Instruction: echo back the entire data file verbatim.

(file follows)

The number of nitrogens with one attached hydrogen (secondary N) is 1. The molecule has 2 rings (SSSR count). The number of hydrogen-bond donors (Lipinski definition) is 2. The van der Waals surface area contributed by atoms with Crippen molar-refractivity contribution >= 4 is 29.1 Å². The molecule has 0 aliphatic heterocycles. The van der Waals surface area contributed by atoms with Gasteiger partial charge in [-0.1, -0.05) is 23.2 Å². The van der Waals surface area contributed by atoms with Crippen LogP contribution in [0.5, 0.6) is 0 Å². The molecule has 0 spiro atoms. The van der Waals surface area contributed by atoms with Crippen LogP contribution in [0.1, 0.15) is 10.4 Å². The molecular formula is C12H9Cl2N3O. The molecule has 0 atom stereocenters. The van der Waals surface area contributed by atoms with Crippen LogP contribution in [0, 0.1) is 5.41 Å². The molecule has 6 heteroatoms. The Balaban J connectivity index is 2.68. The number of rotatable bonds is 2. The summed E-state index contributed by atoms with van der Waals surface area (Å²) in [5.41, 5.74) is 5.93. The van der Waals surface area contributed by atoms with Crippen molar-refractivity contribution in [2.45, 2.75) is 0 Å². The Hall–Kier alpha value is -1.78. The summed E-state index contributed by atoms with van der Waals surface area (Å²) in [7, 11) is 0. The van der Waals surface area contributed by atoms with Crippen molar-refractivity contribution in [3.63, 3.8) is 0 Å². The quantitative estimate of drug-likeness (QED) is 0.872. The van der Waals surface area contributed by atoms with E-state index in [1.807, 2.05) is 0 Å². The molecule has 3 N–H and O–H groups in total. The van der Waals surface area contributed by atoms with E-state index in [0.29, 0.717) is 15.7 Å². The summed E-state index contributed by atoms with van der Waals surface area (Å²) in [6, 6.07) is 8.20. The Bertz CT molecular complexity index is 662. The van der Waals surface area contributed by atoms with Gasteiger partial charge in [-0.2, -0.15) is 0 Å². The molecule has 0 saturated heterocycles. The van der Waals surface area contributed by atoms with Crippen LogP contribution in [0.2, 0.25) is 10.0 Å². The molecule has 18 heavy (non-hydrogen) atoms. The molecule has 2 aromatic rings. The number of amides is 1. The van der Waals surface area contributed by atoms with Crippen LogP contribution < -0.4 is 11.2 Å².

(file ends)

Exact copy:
The number of nitrogens with one attached hydrogen (secondary N) is 1. The molecule has 2 rings (SSSR count). The number of hydrogen-bond donors (Lipinski definition) is 2. The van der Waals surface area contributed by atoms with Crippen molar-refractivity contribution >= 4 is 29.1 Å². The molecule has 0 aliphatic heterocycles. The van der Waals surface area contributed by atoms with Gasteiger partial charge in [-0.1, -0.05) is 23.2 Å². The van der Waals surface area contributed by atoms with Crippen LogP contribution in [0.5, 0.6) is 0 Å². The molecule has 0 spiro atoms. The van der Waals surface area contributed by atoms with Crippen LogP contribution in [0.1, 0.15) is 10.4 Å². The molecular formula is C12H9Cl2N3O. The molecule has 0 atom stereocenters. The van der Waals surface area contributed by atoms with Crippen LogP contribution in [0, 0.1) is 5.41 Å². The molecule has 6 heteroatoms. The Balaban J connectivity index is 2.68. The number of rotatable bonds is 2. The summed E-state index contributed by atoms with van der Waals surface area (Å²) in [5.41, 5.74) is 5.93. The van der Waals surface area contributed by atoms with Crippen molar-refractivity contribution in [2.45, 2.75) is 0 Å². The Hall–Kier alpha value is -1.78. The summed E-state index contributed by atoms with van der Waals surface area (Å²) in [7, 11) is 0. The van der Waals surface area contributed by atoms with Crippen molar-refractivity contribution in [3.63, 3.8) is 0 Å². The quantitative estimate of drug-likeness (QED) is 0.872. The van der Waals surface area contributed by atoms with E-state index in [1.807, 2.05) is 0 Å². The molecule has 3 N–H and O–H groups in total. The van der Waals surface area contributed by atoms with E-state index in [0.29, 0.717) is 15.7 Å². The summed E-state index contributed by atoms with van der Waals surface area (Å²) in [6, 6.07) is 8.20. The Bertz CT molecular complexity index is 662. The van der Waals surface area contributed by atoms with Gasteiger partial charge in [-0.2, -0.15) is 0 Å². The molecule has 0 saturated heterocycles. The van der Waals surface area contributed by atoms with Crippen LogP contribution in [0.2, 0.25) is 10.0 Å². The molecule has 18 heavy (non-hydrogen) atoms. The molecule has 2 aromatic rings. The number of amides is 1. The van der Waals surface area contributed by atoms with Crippen LogP contribution < -0.4 is 11.2 Å².